Every year, about 200,000 Americans are hospitalized for flu-like symptoms according to the Center for Disease Control (CDC). In addition to sickening projections for the upcoming season, the flu is materializing into a serious issue.
One of the reasons why this number is so high is because there’s not much to do to make the flu go away, since antibiotics and other medicines don’t get rid of the flu.
“The only way to get rid of the flu is lots of rest. Some think that you need to take medication right away, but that’s not true,” said nurse Therese Beilsmith. “You can use ibuprofen to relieve the pain, but nothing helps get rid of it. It’s also important to stay hydrated because you lose your appetite and vomit a lot. This can be done by drinking clear drinks and eating soups.”
However, there are steps people may take to prevent them from getting the flu in the first place.
“I think most people would benefit from getting a flu vaccine every year,” said science teacher Dr. William Bowman.
Most students would like to receive vaccinations, but their busy high school schedules make it difficult.
“I don’t always get a shot mainly because it’s an issue of time; it’s just not as convenient as it used to be,” said sophomore Mikenna Ham.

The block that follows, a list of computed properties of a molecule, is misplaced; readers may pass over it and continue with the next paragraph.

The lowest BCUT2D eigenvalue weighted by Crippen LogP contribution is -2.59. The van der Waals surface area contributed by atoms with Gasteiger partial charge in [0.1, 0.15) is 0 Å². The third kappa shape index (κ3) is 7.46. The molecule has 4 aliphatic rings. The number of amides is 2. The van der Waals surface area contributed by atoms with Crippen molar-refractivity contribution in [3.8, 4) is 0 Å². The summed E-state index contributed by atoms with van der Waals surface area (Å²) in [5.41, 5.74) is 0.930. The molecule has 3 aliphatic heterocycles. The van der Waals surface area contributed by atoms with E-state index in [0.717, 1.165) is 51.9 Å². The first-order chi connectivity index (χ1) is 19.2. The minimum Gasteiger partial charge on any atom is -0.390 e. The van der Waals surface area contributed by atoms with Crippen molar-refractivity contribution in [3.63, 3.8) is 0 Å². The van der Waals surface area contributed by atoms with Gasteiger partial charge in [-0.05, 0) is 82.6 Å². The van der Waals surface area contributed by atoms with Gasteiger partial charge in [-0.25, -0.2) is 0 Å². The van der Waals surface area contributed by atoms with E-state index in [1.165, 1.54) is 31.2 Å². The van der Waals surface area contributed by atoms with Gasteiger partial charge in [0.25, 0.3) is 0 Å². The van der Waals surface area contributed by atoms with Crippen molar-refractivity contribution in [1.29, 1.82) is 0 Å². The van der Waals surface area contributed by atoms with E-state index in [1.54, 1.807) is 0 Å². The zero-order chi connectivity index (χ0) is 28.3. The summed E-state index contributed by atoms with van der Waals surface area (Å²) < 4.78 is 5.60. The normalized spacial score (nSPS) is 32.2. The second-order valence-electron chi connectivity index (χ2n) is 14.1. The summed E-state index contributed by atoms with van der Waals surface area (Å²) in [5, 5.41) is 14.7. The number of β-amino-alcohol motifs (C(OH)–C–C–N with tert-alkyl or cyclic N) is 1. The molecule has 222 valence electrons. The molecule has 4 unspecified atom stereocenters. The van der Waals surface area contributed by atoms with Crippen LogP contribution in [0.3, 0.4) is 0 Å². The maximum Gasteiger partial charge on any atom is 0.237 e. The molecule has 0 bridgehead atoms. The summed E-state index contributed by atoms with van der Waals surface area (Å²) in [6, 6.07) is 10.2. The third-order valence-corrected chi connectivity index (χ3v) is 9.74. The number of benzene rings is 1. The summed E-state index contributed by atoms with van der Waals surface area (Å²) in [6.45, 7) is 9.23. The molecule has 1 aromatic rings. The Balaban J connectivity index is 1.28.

Another reason that people don’t receive a flu shot is because of the misconception that they’re ineffective. This notion is believed to be true because it’s possible, but very unlikely, to receive a shot but still catch the flu.
“The reason that the flu shot isn’t 100 percent successful is because scientists have to project which version of the flu will hit that year, and sometimes another strain can get caught,” said Beilsmith.
At the beginning of each flu season, scientists create a small sample of the projected flu strain to put in the vaccine.
“The flu shot either has an insinuated virus, a virus that has been weakened somehow, or a virus that is not infectious. When you inject the virus into the body, the body’s immune system recognizes it as being foreign and mounts an attack against it,” said Dr. Bowman.
Because of the attributes of the flu shot, it’s possible to catch an alternative strain of the flu. To rid America of the inconvenience of getting a flu shot, there are methods available to see if it’s worth getting a shot.
“In years that they guess wrong, and the vaccine doesn’t match the predominant virus that’s out there, you’re safe to skip it. To see what flu is projected to hit versus the vaccine that’s being given out, you can check the CDC website,” said Dr. Bowman.
If the strain of flu that is being caught is the same as the strain that is being fought by the vaccine, there is little reason to not get a shot.
Also, to assist student’s busy schedules, North is hosting a free flu shot clinic on Wednesday, Oct. 23.
“If North provides a flu shot, I would definitely go. It’s just so much easier if it is provided to me,” said Ham.